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A general overview of the

interesting and fluffy

Cottontail Rabbit

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Cottontail rabbits are a genus of American lagomorphs in
the family Leporidae, in appearance closely similar
to the wild European Rabbit.

Cottontail Rabbits

What people commonly refer to as the cottontail rabbit is
the Eastern Cottontail Rabbit, scientific name Sylvilagus
and the most common rabbit species in North
America. There are several types of cottontail rabbits and
their coloring can range from red-brown to gray. What is
distinct about them from any other species of rabbit is that
their short, white, fluffy tail looks like a "cotton ball."

The cottontail rabbits from the genus Sylvilagus consist of the:

- Appalachian Cottontail

- Brush Rabbit

- Desert Cottontail

- Dice's Cottontail

- Eastern Cottontail

- Manzano Cottontail

- Marsh Rabbit

- Mexican Cottontail

- Mountain Cottontail

- New England Cottontail

- Omilteme Cottontail

- Robust Rabbit

- San Jose Brush Rabbit

- Swamp Rabbit

- Tapeti

- Tres Marias Rabbit

The Easter Bunny is commonly considered and portrayed as a
cottontail rabbit, as well as are Peter Rabbit and
Cottontail from Beatrix Potter stories.

The Eastern Cottontail is found from Canada to South America
and in the United States from the Great Plains to the East
Coast. It is common in the Midwest of North America and,
thanks to humans, now competes with the New England
Cottontail in the Northeastern US.

Cottontail rabbits are a fringe land species that are most
often found on the edges of forests, meadows, fields and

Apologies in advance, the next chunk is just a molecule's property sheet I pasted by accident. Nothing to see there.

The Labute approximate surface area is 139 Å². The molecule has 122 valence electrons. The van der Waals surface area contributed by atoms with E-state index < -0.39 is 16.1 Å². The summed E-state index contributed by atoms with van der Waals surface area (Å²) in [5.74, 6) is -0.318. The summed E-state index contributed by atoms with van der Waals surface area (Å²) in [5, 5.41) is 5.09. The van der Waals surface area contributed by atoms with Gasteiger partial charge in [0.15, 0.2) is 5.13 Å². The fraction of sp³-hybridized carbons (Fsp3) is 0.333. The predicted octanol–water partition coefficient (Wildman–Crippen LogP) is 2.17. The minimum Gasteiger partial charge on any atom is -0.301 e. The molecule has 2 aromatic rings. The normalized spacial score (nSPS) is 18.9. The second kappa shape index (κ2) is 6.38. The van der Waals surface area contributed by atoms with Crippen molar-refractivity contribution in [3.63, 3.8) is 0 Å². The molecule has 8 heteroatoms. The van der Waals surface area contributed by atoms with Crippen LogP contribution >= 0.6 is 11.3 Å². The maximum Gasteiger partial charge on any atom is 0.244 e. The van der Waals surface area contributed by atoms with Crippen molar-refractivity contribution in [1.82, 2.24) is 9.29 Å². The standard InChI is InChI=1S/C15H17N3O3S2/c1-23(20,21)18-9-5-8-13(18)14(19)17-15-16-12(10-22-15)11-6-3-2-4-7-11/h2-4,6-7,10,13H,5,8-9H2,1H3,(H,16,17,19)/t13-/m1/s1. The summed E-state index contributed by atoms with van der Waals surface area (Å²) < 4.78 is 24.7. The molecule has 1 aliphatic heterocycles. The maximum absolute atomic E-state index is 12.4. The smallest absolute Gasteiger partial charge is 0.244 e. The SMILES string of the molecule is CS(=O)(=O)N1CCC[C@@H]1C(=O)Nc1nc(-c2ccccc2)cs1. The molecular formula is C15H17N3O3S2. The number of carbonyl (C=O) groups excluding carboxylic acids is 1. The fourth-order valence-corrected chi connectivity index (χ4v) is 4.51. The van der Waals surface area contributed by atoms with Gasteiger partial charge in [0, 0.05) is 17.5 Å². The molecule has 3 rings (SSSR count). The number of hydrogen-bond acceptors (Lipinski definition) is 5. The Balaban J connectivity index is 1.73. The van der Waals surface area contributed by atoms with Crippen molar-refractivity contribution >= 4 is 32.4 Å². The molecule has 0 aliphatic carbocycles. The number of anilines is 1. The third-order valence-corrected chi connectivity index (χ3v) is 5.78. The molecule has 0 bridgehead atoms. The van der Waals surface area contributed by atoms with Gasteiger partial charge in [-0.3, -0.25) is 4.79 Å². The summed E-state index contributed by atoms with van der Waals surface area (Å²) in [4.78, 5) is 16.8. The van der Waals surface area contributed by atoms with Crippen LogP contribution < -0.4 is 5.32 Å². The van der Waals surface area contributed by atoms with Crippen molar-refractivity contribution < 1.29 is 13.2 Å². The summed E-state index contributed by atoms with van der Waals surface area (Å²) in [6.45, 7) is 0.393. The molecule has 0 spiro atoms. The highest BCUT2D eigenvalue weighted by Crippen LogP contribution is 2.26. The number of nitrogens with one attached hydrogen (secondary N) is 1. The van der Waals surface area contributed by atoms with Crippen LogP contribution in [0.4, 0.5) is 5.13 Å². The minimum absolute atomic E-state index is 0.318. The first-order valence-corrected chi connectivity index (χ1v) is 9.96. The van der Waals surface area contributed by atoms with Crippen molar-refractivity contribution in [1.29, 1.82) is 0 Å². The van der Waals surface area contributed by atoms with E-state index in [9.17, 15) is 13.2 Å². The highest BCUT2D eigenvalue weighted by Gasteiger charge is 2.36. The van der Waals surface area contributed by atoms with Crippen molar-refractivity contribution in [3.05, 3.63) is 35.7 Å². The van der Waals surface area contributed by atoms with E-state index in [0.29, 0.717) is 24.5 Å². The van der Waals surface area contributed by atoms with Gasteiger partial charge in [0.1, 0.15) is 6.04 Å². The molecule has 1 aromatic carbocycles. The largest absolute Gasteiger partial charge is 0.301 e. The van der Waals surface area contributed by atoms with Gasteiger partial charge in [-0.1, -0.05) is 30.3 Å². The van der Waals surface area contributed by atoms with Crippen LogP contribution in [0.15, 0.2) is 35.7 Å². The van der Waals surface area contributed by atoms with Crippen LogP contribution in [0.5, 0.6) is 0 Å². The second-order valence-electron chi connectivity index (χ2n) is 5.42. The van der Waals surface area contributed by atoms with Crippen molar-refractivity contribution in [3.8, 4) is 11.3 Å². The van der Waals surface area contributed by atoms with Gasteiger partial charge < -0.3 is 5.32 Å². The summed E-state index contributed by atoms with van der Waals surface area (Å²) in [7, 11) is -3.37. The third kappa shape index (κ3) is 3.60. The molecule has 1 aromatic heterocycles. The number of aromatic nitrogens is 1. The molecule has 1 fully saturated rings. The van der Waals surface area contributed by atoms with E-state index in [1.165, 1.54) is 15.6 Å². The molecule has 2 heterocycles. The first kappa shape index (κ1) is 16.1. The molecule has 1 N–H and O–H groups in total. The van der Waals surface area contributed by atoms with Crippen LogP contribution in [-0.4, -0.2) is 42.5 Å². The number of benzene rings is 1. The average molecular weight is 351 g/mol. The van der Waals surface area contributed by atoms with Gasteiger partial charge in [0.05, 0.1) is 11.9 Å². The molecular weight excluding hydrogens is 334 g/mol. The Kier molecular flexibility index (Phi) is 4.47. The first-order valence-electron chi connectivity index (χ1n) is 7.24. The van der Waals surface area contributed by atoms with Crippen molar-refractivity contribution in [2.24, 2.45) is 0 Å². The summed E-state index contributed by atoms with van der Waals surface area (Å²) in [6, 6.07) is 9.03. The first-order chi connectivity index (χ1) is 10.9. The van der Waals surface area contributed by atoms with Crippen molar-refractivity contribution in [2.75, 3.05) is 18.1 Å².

farms, although they are also often seen in the yards of
suburbia as well.

You can domesticate this species. They are mostly nocturnal
and browse at night on herbs and grasses. They enjoy human
crops and will happily make a meal of most ground vegetables
including lettuce, strawberries, peas and of course carrots.

In the winter the diet of wild cottontails is somewhat
limited. In winter they normally eat any vegetation they can
find including the bark of trees, twigs and buds. In the
daytime they spend their time hidden or in their burrows.

When spotted by predators a cottontail will run up to
eighteen miles per hour in a zigzagging pattern, but
eventually circling around to their den or the mouths of
their more wily predators.

Cottontails become mature enough to breed in the second or third
month and are very prolific, giving birth to two to four
litters every year, producing up to nine young per litter
and re-mating immediately thereafter.

The kits are born in shallow ground nests and only about
fifteen percent survive the first year of life. They mature
quickly and in one month are basically self-sufficient.

Cottontail rabbits can be a problem for farmers and also are
popularly hunted as game. They also make good pets when

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